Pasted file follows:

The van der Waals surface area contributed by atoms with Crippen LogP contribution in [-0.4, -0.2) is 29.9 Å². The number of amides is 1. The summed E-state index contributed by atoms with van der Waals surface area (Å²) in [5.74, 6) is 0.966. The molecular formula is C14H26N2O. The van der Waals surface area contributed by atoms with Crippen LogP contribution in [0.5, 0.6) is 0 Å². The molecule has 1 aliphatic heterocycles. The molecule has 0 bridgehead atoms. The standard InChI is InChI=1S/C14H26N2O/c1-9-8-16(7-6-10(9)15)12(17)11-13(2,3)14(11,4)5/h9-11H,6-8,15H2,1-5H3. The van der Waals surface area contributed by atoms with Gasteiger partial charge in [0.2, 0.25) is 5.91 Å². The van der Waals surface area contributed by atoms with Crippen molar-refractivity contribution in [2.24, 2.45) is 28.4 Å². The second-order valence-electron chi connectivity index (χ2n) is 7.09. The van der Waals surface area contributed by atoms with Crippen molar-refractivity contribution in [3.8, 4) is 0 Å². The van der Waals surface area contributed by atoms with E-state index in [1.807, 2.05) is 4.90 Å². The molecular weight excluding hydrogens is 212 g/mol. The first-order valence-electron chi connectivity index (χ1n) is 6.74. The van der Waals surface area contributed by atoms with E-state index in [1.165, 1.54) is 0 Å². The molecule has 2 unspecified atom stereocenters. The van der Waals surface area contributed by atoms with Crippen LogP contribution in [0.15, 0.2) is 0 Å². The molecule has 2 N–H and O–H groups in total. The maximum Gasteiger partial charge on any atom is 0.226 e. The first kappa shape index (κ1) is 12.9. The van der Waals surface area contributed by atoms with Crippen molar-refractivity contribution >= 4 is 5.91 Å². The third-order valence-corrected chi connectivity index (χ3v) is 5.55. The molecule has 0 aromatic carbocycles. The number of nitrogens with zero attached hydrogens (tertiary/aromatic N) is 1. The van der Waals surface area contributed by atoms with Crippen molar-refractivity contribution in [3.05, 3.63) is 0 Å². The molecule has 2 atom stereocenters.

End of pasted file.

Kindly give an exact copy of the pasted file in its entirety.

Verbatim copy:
The van der Waals surface area contributed by atoms with Crippen LogP contribution in [-0.4, -0.2) is 29.9 Å². The number of amides is 1. The summed E-state index contributed by atoms with van der Waals surface area (Å²) in [5.74, 6) is 0.966. The molecular formula is C14H26N2O. The van der Waals surface area contributed by atoms with Crippen LogP contribution in [0.5, 0.6) is 0 Å². The molecule has 1 aliphatic heterocycles. The molecule has 0 bridgehead atoms. The standard InChI is InChI=1S/C14H26N2O/c1-9-8-16(7-6-10(9)15)12(17)11-13(2,3)14(11,4)5/h9-11H,6-8,15H2,1-5H3. The van der Waals surface area contributed by atoms with Gasteiger partial charge in [0.2, 0.25) is 5.91 Å². The van der Waals surface area contributed by atoms with Crippen molar-refractivity contribution in [2.24, 2.45) is 28.4 Å². The second-order valence-electron chi connectivity index (χ2n) is 7.09. The van der Waals surface area contributed by atoms with Crippen molar-refractivity contribution in [3.8, 4) is 0 Å². The van der Waals surface area contributed by atoms with E-state index in [1.807, 2.05) is 4.90 Å². The molecular weight excluding hydrogens is 212 g/mol. The first-order valence-electron chi connectivity index (χ1n) is 6.74. The van der Waals surface area contributed by atoms with E-state index in [1.165, 1.54) is 0 Å². The molecule has 2 unspecified atom stereocenters. The van der Waals surface area contributed by atoms with Crippen LogP contribution in [0.15, 0.2) is 0 Å². The molecule has 2 N–H and O–H groups in total. The maximum Gasteiger partial charge on any atom is 0.226 e. The first kappa shape index (κ1) is 12.9. The van der Waals surface area contributed by atoms with Crippen molar-refractivity contribution >= 4 is 5.91 Å². The third-order valence-corrected chi connectivity index (χ3v) is 5.55. The molecule has 0 aromatic carbocycles. The number of nitrogens with zero attached hydrogens (tertiary/aromatic N) is 1. The van der Waals surface area contributed by atoms with Crippen molar-refractivity contribution in [3.05, 3.63) is 0 Å². The molecule has 2 atom stereocenters.